Pity the poor rates trader. According to report today from Morgan Stanley, volumes in FX and rates trading businesses are already at seven-year lows and are approaching 25-year lows. Unprecedentedly low volatility is to blame. As Goldman chief operating officer Gary Cohn said last week, the low rates have created an “abnormal trading environment….If markets never move or don’t move, our clients really don’t need to transact.”
And yet, interest rates could soon increase. Rates strategists are predicting that they’ll rise soon – especially in the U.K. where the economy is suddenly ‘booming.’
“We are looking at the increase in UK rate to materialize in Q4 this year at the latest,” says Peter Chatwell, senior rates strategist at Credit Agricole CIB in London. “The market is getting a lot of confidence that the Bank of England is going to be hiking rates in the not too distant future,” he adds. The U.S. Federal Reserve is also expected to raise rates sometime next year.
Some senior bankers are already calling a resurgence in volatility. Citigroup chief executive Mike Corbat is forecasting an increase in volatility in the second half of this year. Francesco Garzarelli, co-head of global macro and markets research at Goldman Sachs, is predicting that we will see, “more turbulence kicking in in the second half.” Deutsche Bank is hiring for its U.S. rates team. And in a seeming bet on a resurgence in rates trading revenues, Kavi Gupta – who formerly headed a group trading credit-derivatives indexes for Bank of America in the U.S. has just switched into a role leading a group trading interest rates swaps.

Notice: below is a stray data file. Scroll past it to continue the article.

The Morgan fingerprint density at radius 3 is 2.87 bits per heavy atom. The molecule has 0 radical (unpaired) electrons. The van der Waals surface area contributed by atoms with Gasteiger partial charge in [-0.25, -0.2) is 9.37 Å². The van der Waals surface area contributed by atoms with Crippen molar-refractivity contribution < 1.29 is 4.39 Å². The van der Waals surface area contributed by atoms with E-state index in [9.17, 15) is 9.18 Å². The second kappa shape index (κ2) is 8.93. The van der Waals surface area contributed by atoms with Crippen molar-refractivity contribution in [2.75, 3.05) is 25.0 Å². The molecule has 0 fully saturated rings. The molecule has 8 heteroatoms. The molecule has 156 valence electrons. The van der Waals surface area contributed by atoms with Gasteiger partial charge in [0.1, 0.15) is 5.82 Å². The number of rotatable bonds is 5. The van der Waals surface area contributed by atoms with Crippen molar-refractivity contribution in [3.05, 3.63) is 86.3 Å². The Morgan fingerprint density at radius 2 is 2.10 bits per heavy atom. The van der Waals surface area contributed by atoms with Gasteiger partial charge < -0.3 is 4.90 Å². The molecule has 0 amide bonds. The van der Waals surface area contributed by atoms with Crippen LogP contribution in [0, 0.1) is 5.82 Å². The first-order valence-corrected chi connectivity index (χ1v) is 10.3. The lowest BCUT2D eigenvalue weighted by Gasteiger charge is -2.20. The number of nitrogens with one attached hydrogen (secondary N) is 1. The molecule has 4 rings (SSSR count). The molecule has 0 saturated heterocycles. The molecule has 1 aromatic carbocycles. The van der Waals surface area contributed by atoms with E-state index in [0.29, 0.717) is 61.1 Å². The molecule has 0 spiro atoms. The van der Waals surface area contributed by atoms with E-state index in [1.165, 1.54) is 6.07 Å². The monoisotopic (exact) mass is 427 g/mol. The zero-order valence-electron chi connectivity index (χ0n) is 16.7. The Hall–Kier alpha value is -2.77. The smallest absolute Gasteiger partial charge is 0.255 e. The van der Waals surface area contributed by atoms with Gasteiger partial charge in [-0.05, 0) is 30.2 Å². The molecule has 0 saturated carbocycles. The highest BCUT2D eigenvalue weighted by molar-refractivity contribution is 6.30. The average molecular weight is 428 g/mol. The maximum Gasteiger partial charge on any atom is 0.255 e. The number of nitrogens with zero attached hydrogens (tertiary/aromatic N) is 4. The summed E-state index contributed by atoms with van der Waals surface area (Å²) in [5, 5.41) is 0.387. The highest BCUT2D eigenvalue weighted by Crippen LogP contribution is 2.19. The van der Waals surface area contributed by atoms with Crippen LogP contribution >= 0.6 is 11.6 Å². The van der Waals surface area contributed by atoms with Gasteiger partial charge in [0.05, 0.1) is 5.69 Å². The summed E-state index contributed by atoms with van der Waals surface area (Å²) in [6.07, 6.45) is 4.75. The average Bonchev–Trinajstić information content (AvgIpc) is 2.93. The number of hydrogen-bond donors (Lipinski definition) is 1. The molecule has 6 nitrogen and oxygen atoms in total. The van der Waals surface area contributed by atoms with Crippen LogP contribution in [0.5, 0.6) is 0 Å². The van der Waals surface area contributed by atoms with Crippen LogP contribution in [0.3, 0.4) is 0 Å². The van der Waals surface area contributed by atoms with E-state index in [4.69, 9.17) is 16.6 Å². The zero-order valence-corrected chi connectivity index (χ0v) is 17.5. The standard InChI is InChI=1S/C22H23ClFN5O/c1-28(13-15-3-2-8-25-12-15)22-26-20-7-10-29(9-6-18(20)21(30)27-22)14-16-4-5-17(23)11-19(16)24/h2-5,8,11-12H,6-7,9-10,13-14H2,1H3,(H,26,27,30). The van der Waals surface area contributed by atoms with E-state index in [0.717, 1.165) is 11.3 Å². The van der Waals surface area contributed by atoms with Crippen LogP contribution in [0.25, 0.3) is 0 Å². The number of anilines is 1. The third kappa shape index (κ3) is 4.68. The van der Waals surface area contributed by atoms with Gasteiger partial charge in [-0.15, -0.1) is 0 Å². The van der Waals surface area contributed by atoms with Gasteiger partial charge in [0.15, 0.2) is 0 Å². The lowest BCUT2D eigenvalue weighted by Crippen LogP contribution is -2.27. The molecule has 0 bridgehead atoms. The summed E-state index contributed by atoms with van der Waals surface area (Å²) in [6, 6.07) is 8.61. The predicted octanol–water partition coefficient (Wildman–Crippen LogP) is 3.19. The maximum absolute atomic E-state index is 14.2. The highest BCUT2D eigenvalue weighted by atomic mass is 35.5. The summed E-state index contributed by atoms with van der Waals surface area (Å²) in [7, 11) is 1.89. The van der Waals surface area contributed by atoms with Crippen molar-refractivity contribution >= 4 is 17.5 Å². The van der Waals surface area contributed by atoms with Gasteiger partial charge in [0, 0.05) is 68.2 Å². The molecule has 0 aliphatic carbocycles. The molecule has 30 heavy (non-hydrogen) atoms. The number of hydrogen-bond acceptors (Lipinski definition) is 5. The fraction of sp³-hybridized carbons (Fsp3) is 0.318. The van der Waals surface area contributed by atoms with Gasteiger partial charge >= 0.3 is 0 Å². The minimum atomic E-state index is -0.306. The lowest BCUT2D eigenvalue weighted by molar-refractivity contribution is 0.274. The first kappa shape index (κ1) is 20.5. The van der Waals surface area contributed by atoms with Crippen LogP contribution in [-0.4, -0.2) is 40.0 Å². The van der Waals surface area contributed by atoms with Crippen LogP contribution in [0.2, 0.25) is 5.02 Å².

All things being equal, Chatwell says a resumption in volatility should lead to a resurgence in rates revenues. Unfortunately, however, all things are not equal. Banks everywhere, from Barclays to Credit Suisse, to Deutsche, to RBS are reducing the amount of capital allocated to rates businesses and shunting capital intensive long dated rates derivative products into their so-called ‘exit businesses.’ “It’s more complicated than just volatility – the money made from rates trading depends upon the amount of balance sheet allocated to that business,” says Chatwell.
Credit Suisse has already let go of some of its rates traders. Barclays and RBS are doing the same. Royal Bank of Canada is hiring, and Bank of America is expected to bolster its team once Michele Foresti gets his feet under the table.
Surprisingly, perhaps, headhunters say there aren’t too many unemployed rates traders sloshing around the market. However, there are a lot of rates traders who are set to be disappointed over their pay for 2014 – “Most people’s revenues are down 10% to 30%,” says one headhunter, speaking on condition of anonymity. “And that’s compared to last year, which was bad too.”